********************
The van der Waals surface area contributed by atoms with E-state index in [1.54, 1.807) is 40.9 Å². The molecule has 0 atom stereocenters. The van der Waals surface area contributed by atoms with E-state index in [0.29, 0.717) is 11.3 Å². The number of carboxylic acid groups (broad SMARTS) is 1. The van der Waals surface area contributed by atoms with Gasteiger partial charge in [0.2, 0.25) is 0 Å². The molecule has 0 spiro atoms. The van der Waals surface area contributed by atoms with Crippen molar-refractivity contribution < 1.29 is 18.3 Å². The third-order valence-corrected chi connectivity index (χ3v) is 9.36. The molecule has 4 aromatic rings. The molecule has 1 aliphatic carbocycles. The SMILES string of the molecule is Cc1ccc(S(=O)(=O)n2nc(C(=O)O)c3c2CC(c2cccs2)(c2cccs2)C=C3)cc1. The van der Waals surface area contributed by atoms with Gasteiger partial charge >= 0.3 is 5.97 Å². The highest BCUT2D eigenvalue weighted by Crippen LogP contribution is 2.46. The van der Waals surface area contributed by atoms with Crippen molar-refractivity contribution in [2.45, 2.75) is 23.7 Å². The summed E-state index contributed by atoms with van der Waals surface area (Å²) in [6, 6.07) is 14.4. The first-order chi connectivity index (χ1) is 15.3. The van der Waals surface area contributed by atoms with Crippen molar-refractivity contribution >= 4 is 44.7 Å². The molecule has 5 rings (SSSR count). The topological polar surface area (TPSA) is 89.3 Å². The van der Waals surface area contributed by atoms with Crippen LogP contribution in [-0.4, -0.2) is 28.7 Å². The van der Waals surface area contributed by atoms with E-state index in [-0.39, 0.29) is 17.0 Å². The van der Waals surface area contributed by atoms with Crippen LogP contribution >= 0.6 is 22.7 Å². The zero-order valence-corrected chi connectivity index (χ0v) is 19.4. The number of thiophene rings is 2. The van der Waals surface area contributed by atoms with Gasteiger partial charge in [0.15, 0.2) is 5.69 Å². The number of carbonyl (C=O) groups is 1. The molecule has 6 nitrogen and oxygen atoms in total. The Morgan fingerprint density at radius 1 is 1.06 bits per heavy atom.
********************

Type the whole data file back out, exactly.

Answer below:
The van der Waals surface area contributed by atoms with E-state index in [1.54, 1.807) is 40.9 Å². The molecule has 0 atom stereocenters. The van der Waals surface area contributed by atoms with E-state index in [0.29, 0.717) is 11.3 Å². The number of carboxylic acid groups (broad SMARTS) is 1. The van der Waals surface area contributed by atoms with Gasteiger partial charge in [0.2, 0.25) is 0 Å². The molecule has 0 spiro atoms. The van der Waals surface area contributed by atoms with Crippen molar-refractivity contribution < 1.29 is 18.3 Å². The third-order valence-corrected chi connectivity index (χ3v) is 9.36. The molecule has 4 aromatic rings. The molecule has 1 aliphatic carbocycles. The SMILES string of the molecule is Cc1ccc(S(=O)(=O)n2nc(C(=O)O)c3c2CC(c2cccs2)(c2cccs2)C=C3)cc1. The van der Waals surface area contributed by atoms with Gasteiger partial charge >= 0.3 is 5.97 Å². The highest BCUT2D eigenvalue weighted by Crippen LogP contribution is 2.46. The van der Waals surface area contributed by atoms with Crippen molar-refractivity contribution in [2.45, 2.75) is 23.7 Å². The summed E-state index contributed by atoms with van der Waals surface area (Å²) in [6, 6.07) is 14.4. The first-order chi connectivity index (χ1) is 15.3. The van der Waals surface area contributed by atoms with Crippen molar-refractivity contribution >= 4 is 44.7 Å². The molecule has 5 rings (SSSR count). The topological polar surface area (TPSA) is 89.3 Å². The van der Waals surface area contributed by atoms with Crippen LogP contribution in [-0.4, -0.2) is 28.7 Å². The van der Waals surface area contributed by atoms with E-state index in [-0.39, 0.29) is 17.0 Å². The van der Waals surface area contributed by atoms with Crippen LogP contribution >= 0.6 is 22.7 Å². The zero-order valence-corrected chi connectivity index (χ0v) is 19.4. The number of thiophene rings is 2. The van der Waals surface area contributed by atoms with Gasteiger partial charge in [0.15, 0.2) is 5.69 Å². The number of carbonyl (C=O) groups is 1. The molecule has 6 nitrogen and oxygen atoms in total. The Morgan fingerprint density at radius 1 is 1.06 bits per heavy atom.